The last “Rasch,mit Feuer” was like a red rag to the bull and Martha launched into it knowing that her partner would always be ready for her scintillating temperament.
There followed the Shostakovich Sonata for cello and piano.
Written in 1934 it is both lyrical with tempestuous outbursts that at 28 had already become part of the personality that we came to know under the repression of the regime.
Infact the sonata op 40 was written just prior to the censure by the Soviet authorities with his opera Lady Macbeth of Mtsensk that was considered too bougeois and decadent.
He had also fallen in love with a young student.
So there is a great mixture of feelings in his only cello sonata written for his great friend Viktor Kubatsky
The opening arpeggios appeared so magically on the piano and was matched by the sublime melody on the cello.
A wonderfully soulful Largo where the piano provided a dark backdrop to the cello’s rhapsodic vocal theme.
The final Allegro played with an infectious rythmic energy erupting into a tumultuous cadenza on the piano that was thrown off with all the scintillating prowess for which our “tiger of the keys” is renowned.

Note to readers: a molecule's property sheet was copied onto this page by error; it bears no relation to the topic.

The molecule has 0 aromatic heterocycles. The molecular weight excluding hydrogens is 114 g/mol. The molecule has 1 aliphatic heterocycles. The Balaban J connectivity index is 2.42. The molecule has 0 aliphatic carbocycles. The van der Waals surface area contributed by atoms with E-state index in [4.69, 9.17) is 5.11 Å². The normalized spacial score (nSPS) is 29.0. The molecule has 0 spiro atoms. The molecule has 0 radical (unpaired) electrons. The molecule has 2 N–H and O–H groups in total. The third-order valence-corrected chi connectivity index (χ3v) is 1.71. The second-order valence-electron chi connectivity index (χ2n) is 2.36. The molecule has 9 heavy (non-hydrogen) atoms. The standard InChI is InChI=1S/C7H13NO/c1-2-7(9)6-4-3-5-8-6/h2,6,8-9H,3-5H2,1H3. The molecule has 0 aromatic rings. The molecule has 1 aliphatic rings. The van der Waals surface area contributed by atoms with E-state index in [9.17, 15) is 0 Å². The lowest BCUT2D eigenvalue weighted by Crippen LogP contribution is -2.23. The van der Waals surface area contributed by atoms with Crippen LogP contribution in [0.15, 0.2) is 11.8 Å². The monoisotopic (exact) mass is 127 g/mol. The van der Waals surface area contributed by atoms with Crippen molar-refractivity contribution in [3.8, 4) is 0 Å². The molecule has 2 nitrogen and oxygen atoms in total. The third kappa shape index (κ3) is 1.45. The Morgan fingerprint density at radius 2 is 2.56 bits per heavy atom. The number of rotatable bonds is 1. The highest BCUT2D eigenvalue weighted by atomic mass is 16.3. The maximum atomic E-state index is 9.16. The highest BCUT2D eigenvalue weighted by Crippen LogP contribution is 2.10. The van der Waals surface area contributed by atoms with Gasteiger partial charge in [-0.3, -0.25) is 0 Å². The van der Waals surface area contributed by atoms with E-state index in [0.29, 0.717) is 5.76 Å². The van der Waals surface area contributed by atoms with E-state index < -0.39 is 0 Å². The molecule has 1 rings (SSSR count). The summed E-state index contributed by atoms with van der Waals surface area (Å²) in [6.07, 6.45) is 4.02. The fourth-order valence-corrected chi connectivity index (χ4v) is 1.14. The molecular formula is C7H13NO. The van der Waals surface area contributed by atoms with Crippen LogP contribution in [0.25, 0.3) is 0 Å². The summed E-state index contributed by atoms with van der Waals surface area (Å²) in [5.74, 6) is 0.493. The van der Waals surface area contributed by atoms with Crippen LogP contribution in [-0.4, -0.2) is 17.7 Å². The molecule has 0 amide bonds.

Mischa Maisky even more fantasioso than Martha in this work and it was she who tried to keep an even keel and sense of architectural shape that Mischa Maisky with all his passion and temperament was in danger of loosing.
After the interval a real celebration of this happy event with Happy Birthday variations for string quartet by Peter Heidrich.
The cat like Yasushi was here matched by the even more attentive cellist Diego Romano.
It was a real lesson to watch his expression as he was so attentive and ready to adapt to every subtle sense of subtle shaping from his colleagues.
The scene was now set for the main work of the evening that saw Sir Antonio Pappano united with Martha Argerich and members of the S.Cecilia Orchestra as they were on their recently recorded performance for Warner Classics.
Joined by our two Japanese friends whose impersonation of the characters with long ears brought the house down in this Zoological Fantasy .